Japan, U.S. and South Korea summit in Maryland
Information compiled by Jess Fino
JIMMY: Japanese and South Korean leaders will travel to the United States next Friday to meet President Joe Biden.
Biden invited South Korean President Yoon Suk Yeol and Japanese Prime Minister Fumio Kishida to the meeting during the G7 Summit in Japan back in May.
The summit will take place at Camp David in Maryland, where the leaders are expected to discuss expanding cooperation across the Indo-Pacific, including addressing the threat posed by North Korea, and to strengthen ties with ASEAN and the Pacific Islands.
Now, the meeting comes as Biden’s administration aims to strengthen its relationship with Japan and South Korea as they all share the threat of North Korea’s nuclear and missile program and China’s growth.
The three countries have never held a formal summit, with Japan and South Korea recently working to improve their relationship after years of tensions.
South Korean officials have said the meeting will be an opportunity to elevate cooperation among the three countries “to a new level.”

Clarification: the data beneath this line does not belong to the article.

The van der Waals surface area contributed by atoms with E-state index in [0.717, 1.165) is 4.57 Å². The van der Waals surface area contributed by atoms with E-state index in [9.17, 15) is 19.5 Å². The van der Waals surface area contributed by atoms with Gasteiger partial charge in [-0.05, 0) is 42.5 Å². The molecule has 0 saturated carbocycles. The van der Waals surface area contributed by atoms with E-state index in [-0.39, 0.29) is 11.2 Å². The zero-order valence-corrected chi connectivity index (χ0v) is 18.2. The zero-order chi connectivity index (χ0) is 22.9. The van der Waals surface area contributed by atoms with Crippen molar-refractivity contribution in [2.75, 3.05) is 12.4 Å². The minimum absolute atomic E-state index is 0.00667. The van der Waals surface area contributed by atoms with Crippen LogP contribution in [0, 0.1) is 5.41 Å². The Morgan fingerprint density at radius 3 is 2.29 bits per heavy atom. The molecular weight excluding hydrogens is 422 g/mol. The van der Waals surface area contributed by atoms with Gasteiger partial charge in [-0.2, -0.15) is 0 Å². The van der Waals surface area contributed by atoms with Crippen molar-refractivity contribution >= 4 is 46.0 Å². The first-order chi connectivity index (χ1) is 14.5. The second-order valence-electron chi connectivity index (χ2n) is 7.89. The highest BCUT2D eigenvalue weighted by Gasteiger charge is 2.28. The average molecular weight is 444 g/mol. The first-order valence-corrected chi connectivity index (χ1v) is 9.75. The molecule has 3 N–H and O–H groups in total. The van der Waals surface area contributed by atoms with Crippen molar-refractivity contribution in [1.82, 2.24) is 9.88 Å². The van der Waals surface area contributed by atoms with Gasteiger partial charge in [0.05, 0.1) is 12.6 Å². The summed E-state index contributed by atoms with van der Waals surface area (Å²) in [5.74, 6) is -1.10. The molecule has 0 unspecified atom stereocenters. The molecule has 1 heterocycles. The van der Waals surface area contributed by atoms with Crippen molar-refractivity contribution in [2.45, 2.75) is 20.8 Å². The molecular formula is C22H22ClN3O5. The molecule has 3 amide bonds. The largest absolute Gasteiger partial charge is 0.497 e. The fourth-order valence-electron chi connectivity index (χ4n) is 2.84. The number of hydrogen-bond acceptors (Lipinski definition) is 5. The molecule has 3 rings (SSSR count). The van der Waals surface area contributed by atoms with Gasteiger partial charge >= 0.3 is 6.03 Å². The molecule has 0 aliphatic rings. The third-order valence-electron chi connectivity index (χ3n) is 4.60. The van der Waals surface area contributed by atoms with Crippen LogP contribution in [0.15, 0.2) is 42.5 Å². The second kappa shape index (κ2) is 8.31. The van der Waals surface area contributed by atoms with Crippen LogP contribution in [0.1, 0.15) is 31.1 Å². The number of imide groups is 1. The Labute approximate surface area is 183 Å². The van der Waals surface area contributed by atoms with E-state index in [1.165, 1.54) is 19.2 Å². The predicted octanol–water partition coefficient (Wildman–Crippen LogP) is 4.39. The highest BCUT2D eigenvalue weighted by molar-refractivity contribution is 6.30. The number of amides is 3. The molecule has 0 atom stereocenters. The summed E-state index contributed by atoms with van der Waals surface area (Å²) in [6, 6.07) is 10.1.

JIMMY: As always, thank you for listening to the Factal Forecast. We publish our forward-looking podcast and newsletter each Thursday to help you get a jump-start on the week ahead. Please subscribe and review wherever you find your podcasts. We’d love it if you’d consider telling a friend about us.
Today’s episode was produced with work from Factal editors Jaime Calle Moreno, Joe Veyera, Irene Villora and Jess Fino. Our interview featured editor Sophie Perryer and the podcast is produced and edited by me – Jimmy Lovaas. Our music comes courtesy of Andrew Gospe.
Until next time, if you have any feedback, suggestions or events we’ve missed, drop us a note by emailing firstname.lastname@example.org
This transcript may be updated or revised in the future. Accuracy and availability not guaranteed.
Copyright © 2023 Factal. All rights reserved.
Music: 'Factal Theme' courtesy of Andrew Gospe